Victoria’s Minister for Planning, Richard Wynne, finally released the government’s draft “design” standards for apartments yesterday. Even though work on the standards began way back in 2014 under the former state government, the government’s draft proposals are out for consultation for a mere five weeks. According to the Minister:
Better Apartments is part of the Andrews Labor Government’s ambitious planning reforms, targeting higher standards while maintaining affordability and encouraging investment. More people are choosing to live in apartments, but not all buildings meet essential needs such as natural light, ventilation and storage.
Although modelled on NSW’s strict rules, the big surprise is Mr Wynne hasn’t followed through on his initial impulse to mandate minimum floor areas. But in a city where practically every decision-maker grew up in a spacious – usually detached – house, he’s nevertheless found plenty of other problems with what he’s christened “dogbox” apartments.
He’s on relatively firm ground with those changes that concern how apartments relate to neighbouring developments e.g. minimum separation distances and noise transmission. These are issues residents can’t reasonably be expected to foresee or to understand fully in a technical sense.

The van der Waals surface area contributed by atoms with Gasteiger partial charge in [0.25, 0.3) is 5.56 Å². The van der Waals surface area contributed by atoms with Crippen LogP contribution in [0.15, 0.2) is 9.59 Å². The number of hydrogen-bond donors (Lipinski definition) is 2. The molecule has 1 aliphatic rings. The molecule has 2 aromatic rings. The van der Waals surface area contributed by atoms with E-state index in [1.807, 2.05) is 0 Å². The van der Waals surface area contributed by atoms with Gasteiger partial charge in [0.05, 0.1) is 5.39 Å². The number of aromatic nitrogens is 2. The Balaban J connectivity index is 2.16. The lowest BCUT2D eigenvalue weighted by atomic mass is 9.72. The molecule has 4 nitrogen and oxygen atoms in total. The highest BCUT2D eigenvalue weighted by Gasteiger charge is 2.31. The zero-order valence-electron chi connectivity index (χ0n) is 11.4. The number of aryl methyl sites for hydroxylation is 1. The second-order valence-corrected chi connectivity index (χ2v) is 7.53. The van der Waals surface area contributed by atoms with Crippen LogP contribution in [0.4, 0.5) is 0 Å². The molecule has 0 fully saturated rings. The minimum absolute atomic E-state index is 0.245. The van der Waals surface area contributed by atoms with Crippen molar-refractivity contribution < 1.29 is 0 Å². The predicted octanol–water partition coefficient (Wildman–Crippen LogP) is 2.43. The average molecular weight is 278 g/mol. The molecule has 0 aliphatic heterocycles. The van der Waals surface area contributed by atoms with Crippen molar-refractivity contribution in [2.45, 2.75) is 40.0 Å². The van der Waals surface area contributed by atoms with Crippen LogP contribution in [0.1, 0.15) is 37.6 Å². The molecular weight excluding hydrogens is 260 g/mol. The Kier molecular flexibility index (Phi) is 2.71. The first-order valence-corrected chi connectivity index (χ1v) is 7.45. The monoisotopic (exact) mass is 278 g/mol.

But he’s on shaky ground with the majority of his proposals because they seek to codify something that’s difficult to capture in regulations; the internal amenity or internal quality of apartments. He calls his proposals “design” standards but they’re not about design in the creative sense; they’re standards, plain and simple.
Another reason it’s a difficult undertaking is because tenants and buyers can readily assess for themselves most of the attributes that contribute to internal amenity. Regulating internal amenity indirectly via standards inevitably limits the scope prospective residents have to make choices between apartments.